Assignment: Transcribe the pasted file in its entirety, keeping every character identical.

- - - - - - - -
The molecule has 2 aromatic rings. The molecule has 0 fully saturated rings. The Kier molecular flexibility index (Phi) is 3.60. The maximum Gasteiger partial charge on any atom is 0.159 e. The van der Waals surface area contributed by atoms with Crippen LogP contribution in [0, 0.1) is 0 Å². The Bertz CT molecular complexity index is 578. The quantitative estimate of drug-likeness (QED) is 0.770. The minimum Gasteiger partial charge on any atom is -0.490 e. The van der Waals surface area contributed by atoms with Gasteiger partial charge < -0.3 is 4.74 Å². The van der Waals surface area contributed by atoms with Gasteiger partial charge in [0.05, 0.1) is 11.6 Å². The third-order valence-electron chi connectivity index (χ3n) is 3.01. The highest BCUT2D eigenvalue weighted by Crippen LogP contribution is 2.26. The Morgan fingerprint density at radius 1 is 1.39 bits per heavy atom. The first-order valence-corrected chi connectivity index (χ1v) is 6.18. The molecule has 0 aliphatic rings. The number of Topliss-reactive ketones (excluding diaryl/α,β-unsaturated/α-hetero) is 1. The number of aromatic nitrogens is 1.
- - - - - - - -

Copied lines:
The molecule has 2 aromatic rings. The molecule has 0 fully saturated rings. The Kier molecular flexibility index (Phi) is 3.60. The maximum Gasteiger partial charge on any atom is 0.159 e. The van der Waals surface area contributed by atoms with Crippen LogP contribution in [0, 0.1) is 0 Å². The Bertz CT molecular complexity index is 578. The quantitative estimate of drug-likeness (QED) is 0.770. The minimum Gasteiger partial charge on any atom is -0.490 e. The van der Waals surface area contributed by atoms with Gasteiger partial charge < -0.3 is 4.74 Å². The van der Waals surface area contributed by atoms with Gasteiger partial charge in [0.05, 0.1) is 11.6 Å². The third-order valence-electron chi connectivity index (χ3n) is 3.01. The highest BCUT2D eigenvalue weighted by Crippen LogP contribution is 2.26. The Morgan fingerprint density at radius 1 is 1.39 bits per heavy atom. The first-order valence-corrected chi connectivity index (χ1v) is 6.18. The molecule has 0 aliphatic rings. The number of Topliss-reactive ketones (excluding diaryl/α,β-unsaturated/α-hetero) is 1. The number of aromatic nitrogens is 1.